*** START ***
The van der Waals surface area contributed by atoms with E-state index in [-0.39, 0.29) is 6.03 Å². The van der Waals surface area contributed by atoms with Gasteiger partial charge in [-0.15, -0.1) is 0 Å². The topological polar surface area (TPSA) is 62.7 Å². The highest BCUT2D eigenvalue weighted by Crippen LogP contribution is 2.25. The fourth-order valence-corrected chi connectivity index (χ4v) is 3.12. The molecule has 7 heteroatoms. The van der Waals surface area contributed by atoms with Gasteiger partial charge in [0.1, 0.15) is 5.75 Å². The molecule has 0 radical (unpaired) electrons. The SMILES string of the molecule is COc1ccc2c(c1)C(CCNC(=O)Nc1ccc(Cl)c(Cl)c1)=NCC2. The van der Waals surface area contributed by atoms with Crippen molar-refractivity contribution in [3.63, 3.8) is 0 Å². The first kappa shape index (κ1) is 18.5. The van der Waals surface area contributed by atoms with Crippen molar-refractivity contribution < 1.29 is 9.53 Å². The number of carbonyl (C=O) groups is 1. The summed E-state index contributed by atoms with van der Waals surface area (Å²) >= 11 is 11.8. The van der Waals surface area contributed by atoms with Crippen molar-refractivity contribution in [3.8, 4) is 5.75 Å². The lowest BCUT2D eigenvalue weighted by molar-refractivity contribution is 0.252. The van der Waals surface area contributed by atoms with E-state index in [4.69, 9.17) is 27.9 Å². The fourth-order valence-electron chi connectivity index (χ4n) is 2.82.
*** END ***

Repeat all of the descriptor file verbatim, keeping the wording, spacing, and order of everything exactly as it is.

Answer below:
The van der Waals surface area contributed by atoms with E-state index in [-0.39, 0.29) is 6.03 Å². The van der Waals surface area contributed by atoms with Gasteiger partial charge in [-0.15, -0.1) is 0 Å². The topological polar surface area (TPSA) is 62.7 Å². The highest BCUT2D eigenvalue weighted by Crippen LogP contribution is 2.25. The fourth-order valence-corrected chi connectivity index (χ4v) is 3.12. The molecule has 7 heteroatoms. The van der Waals surface area contributed by atoms with Gasteiger partial charge in [0.1, 0.15) is 5.75 Å². The molecule has 0 radical (unpaired) electrons. The SMILES string of the molecule is COc1ccc2c(c1)C(CCNC(=O)Nc1ccc(Cl)c(Cl)c1)=NCC2. The van der Waals surface area contributed by atoms with Crippen molar-refractivity contribution in [3.63, 3.8) is 0 Å². The first kappa shape index (κ1) is 18.5. The van der Waals surface area contributed by atoms with Crippen molar-refractivity contribution < 1.29 is 9.53 Å². The number of carbonyl (C=O) groups is 1. The summed E-state index contributed by atoms with van der Waals surface area (Å²) >= 11 is 11.8. The van der Waals surface area contributed by atoms with Crippen molar-refractivity contribution in [3.8, 4) is 5.75 Å². The lowest BCUT2D eigenvalue weighted by molar-refractivity contribution is 0.252. The van der Waals surface area contributed by atoms with E-state index in [4.69, 9.17) is 27.9 Å². The fourth-order valence-electron chi connectivity index (χ4n) is 2.82.